Connor Frascati, '20

June 10, 2020
Recent graduate set to lead a U.S. Army National Guard platoon

The average person doesn’t step into a management role in their first job out of college. But Connor Frascati, ’20, is not average.

A winner of the 2020 Reserve Organization of America Gold Medal in recognition of his outstanding qualities of leadership, moral character, and aptitude for future military service, he is a 2nd lieutenant in the military intelligence branch of the U.S. Army National Guard in South Orange, N.J., where he will soon command a platoon of up to 40 soldiers.

The Staten Island native came to University of Richmond on a four-year ROTC scholarship. “The Jepson School of Leadership Studies was a large part of why I chose Richmond,” Frascati said.

“Entering college during the fraught 2016 presidential election prompted me to look closely at government. It’s incumbent upon all of us—especially those of us who serve—to learn as much as we can about our government.”

Frascati explored concepts of democratic governance and politics through his leadership studies major, including Dr. Ken Ruscio’s Democracy and Accountability class and Dr. Thad Williamson’s Leadership in Political Contexts class. He recalled listening intently to Inspector General of Veterans Affairs Michael Missal and Richmond Mayor Levar Stoney, who were guest speakers in Ruscio’s and Williamson’s classes, respectively.

“Hearing from such prominent speakers gave me valuable insights into the political process,” Frascati said. He added political science as his second major, eventually becoming a member of the national political science honor society.

During his junior year, Frascati worked for Unite America, a nonprofit dedicated to bridging the nation’s growing partisan divide and fostering a more representative, functional government. Last summer, he completed his Jepson internship in the office of U.S. Rep. Max Rose (D-N.Y.), a decorated U.S. Army veteran.

“I learned a lot about the issues facing my home district of Staten Island and South Brooklyn—especially Medicare and veterans’ cases,” Frascati said. “Max was always on the ground talking to people. He emphasized that serving the people of the district always comes first.”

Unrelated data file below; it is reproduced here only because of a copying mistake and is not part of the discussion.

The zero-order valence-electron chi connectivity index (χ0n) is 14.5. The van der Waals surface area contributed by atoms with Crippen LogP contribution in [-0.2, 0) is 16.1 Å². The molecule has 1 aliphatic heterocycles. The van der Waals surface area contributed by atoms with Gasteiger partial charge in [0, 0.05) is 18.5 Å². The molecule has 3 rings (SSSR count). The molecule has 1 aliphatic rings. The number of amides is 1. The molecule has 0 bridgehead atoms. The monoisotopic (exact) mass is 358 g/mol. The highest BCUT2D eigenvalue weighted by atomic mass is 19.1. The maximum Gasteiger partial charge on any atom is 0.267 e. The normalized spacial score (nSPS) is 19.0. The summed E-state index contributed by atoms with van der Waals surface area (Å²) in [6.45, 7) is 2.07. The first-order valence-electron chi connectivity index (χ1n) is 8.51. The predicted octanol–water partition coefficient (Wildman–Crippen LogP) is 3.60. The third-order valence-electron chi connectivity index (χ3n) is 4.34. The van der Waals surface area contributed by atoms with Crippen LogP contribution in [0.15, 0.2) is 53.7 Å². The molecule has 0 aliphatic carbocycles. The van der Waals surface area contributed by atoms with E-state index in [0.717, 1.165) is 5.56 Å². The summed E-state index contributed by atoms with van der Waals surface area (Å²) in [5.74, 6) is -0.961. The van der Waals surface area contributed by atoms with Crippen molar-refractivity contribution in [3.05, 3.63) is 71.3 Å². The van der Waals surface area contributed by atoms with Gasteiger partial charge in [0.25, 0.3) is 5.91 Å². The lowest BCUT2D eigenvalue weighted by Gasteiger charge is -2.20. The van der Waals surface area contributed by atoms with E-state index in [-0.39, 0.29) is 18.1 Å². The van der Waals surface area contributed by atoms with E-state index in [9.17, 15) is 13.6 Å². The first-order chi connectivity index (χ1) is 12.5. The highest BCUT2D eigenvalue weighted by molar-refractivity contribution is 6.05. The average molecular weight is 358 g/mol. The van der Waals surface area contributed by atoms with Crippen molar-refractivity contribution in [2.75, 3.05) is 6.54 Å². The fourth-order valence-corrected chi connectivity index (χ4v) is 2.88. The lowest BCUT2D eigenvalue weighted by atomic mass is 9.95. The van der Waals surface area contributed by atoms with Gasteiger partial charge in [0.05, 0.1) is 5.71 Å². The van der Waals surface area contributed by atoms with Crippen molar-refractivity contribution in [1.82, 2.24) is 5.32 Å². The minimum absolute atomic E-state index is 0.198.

Back on campus for his senior year, Frascati served as the U.S. Army ROTC cadet Spider battalion commander, the highest-ranking cadet in a battalion of 150 cadets in an Army officer-commissioning program. He continued exploring politics by interning with the office of U.S. Rep. Abigail Spanberger (D-Va.). Later in the year, he interned with the Virginia Office of Public Safety and Homeland Security.

Frascati said he believes his ROTC service and his government work contributed to his selection as one of the recipients of this year’s Gold Medal of the Reserve Organization of America, which advocates exclusively for the Army Reserve and National Guard.

During a virtual ceremony on May 30, Congressman Rose commissioned Frascati as a military intelligence officer in the U.S. Army National Guard.

“After you take the oath, life will never be fair again for you,” Rose told Frascati at the beginning of the ceremony. “When you tell people you’re an officer in the United States Army, they’re going to expect more of you. The men and women you’re going to lead are going to expect more of you.”

Frascati will be living into that challenge. He and his soldiers will be responsible for providing real-time intelligence and analysis to commanders. He said he will continue to rely on lessons learned at Richmond to execute his duties effectively and with integrity.

“I will use what I learned about motivating followers in my leadership studies classes to help my soldiers perform at their highest level. I want to have the greatest impact I can in serving people.”

Photo: Frascati (center) with brothers Liam (left) and Finnegan (right) at the May 30 commissioning ceremony

Watch the virtual commissioning ceremony.